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    $\begingroup$ But for what it's worth, you might want to edit out the first part of this question, since (1) it's been answered before and (2) probably good idea to focus on one issue at a time. Then we can discuss the citation issue more thoroughly (it probably deserves it). $\endgroup$ Commented Jul 18, 2017 at 13:59

2 Answers 2


Proposal: Make it a requirement to cite sources/material, with uncited questions put [on-hold] until such a time as content is attributed to the correct source (possible addition of a custom close reason?)

The need for correct attribution of material is well established in the academic community:

whether quoting, paraphrasing, or using others' ideas to advance their own arguments, authors should give explicit credit to the source of those words or ideas. This credit often takes the form of a formal citation

Source: The Chicago Manual of Style (15th ed.)

Whilst not an academic site, there would be benefits to Chem.SE adopting a more rigorous approach to the attribution of material.

I actually suspect that theres a lot of consensus (in principle) for the idea of higher standards here (at least amongst regular users), which would make the question: what is an appropriate level of citation?


Many questions here ask about problems encountered in a specific textbook/online resource. These questions should include citation to the original source, especially where sections of text/figures are inserted verbatim. The addition of citations would:

  1. Allow easier searching of Chem.SE for issues/questions relating to a particular resource. To give a concrete example, I often see many questions relating to a particular crap organic chemistry textbook that is popular in the USA. Screenshots of material form this book are often inserted into questions without citation. If the material was attributed correctly, it would be possible to run a search for [organic-chemistry] is:question Klein and find all of these questions in one hit. This would benefit people studying from that book (an informal errata/study guide), but could also help find duplicates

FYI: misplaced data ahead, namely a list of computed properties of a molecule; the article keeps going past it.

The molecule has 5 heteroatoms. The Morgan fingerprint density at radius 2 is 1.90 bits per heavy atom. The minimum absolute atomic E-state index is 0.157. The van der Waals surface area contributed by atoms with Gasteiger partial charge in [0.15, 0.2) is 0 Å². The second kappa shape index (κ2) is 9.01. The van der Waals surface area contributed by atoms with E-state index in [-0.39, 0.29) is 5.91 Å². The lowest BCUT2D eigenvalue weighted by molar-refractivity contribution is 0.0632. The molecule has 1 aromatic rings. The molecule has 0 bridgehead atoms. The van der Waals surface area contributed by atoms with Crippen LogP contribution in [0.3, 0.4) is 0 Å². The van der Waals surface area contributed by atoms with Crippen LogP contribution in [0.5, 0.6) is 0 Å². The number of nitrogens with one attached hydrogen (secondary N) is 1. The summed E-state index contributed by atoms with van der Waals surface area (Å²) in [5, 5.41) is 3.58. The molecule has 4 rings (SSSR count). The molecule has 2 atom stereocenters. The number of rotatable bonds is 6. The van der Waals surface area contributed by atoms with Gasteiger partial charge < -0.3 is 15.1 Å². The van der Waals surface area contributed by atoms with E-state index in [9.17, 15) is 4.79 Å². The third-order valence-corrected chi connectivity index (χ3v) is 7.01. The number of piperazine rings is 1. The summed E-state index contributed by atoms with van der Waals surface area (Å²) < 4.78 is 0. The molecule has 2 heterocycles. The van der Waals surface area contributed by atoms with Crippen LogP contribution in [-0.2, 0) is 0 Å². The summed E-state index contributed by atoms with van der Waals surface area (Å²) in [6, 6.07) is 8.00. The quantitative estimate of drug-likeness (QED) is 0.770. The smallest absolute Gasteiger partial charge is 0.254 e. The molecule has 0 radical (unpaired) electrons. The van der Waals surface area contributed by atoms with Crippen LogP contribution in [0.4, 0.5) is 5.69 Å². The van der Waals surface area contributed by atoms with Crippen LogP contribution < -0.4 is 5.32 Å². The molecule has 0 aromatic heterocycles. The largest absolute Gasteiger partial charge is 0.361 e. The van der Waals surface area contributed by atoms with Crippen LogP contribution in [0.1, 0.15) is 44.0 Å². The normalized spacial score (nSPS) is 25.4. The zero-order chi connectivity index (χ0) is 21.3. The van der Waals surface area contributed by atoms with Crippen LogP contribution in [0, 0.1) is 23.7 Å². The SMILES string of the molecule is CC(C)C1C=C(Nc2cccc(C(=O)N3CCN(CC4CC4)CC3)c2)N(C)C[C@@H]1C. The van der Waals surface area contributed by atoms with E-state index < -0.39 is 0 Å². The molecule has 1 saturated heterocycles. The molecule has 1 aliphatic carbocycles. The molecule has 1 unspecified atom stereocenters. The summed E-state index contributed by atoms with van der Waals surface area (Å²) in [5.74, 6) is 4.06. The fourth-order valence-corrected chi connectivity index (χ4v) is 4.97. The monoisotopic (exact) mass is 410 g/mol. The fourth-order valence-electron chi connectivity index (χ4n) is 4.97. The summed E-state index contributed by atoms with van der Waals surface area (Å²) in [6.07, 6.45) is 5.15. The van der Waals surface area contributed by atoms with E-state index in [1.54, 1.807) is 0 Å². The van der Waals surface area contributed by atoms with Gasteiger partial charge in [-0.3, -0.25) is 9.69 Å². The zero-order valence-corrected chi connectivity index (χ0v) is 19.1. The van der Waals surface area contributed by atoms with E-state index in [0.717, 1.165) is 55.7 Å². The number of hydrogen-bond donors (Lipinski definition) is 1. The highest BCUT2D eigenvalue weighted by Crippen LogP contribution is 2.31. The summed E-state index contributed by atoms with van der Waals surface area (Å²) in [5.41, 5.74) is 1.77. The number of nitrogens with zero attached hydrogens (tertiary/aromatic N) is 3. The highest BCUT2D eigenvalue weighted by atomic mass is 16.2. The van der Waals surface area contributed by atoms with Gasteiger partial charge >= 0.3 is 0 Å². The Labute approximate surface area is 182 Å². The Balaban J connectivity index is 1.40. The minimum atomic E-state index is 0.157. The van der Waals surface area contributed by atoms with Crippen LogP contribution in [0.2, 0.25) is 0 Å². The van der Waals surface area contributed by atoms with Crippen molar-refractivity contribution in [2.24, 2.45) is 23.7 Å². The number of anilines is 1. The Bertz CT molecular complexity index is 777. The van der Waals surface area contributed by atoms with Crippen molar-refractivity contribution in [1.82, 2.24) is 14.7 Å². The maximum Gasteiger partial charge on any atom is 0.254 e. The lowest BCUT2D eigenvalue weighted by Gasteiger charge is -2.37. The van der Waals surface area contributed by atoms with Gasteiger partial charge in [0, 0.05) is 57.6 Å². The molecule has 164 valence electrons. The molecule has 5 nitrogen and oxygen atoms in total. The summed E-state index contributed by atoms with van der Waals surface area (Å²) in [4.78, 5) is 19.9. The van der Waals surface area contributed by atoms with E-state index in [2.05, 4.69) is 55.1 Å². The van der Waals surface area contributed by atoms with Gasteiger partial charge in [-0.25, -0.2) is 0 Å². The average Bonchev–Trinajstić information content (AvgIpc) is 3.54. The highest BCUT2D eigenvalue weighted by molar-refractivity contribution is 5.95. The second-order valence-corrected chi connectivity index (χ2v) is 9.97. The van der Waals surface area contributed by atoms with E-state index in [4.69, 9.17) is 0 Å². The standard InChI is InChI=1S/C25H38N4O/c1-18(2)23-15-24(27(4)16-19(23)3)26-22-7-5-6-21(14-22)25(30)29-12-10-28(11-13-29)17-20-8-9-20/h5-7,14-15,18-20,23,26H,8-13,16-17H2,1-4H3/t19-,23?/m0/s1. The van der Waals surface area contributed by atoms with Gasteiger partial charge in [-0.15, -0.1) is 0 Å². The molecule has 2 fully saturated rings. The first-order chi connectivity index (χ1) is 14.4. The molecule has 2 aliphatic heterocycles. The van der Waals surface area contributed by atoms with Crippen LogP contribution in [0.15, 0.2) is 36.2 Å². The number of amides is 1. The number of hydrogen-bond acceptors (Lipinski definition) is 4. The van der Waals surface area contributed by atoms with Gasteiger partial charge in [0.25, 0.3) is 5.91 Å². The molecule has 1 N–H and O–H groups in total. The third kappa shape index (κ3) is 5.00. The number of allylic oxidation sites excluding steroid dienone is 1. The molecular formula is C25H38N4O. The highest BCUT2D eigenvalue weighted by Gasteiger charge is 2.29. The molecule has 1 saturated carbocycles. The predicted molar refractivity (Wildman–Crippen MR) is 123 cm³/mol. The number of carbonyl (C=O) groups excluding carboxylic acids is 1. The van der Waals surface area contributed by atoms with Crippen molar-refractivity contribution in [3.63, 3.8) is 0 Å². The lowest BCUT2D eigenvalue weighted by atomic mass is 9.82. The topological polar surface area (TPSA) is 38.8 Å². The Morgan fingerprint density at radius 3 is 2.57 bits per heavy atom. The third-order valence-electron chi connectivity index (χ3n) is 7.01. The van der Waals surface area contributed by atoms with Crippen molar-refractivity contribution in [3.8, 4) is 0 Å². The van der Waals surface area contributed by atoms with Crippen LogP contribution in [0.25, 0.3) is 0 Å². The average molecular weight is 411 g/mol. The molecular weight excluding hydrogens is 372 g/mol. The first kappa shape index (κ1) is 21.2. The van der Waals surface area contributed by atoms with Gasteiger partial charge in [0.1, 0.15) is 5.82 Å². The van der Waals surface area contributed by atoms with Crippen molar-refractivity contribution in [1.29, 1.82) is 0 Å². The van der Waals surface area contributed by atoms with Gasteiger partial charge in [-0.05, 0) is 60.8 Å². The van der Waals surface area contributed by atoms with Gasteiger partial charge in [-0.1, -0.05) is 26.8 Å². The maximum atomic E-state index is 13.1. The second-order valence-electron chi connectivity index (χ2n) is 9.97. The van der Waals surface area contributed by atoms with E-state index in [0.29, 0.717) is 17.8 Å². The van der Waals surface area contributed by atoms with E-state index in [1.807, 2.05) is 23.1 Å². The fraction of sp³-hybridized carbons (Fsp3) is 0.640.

2. Provide context to allow other users to go back to the original source and read what else had been said relating to a given topic. Often, the answer to the question posed was given a couple of pages previously and the person asking the question simply hasn’t bothered to read enough of their book

  3. Helps with cleanup. One of the big pains with these photo style questions is that the photos are of a terrible quality. If the material was appropriately cited it would make it far easier to edit questions with better reproductions (or even if someone wanted to edit to type out the question for accessibility purposes. I think Melanie has been keen on doing this).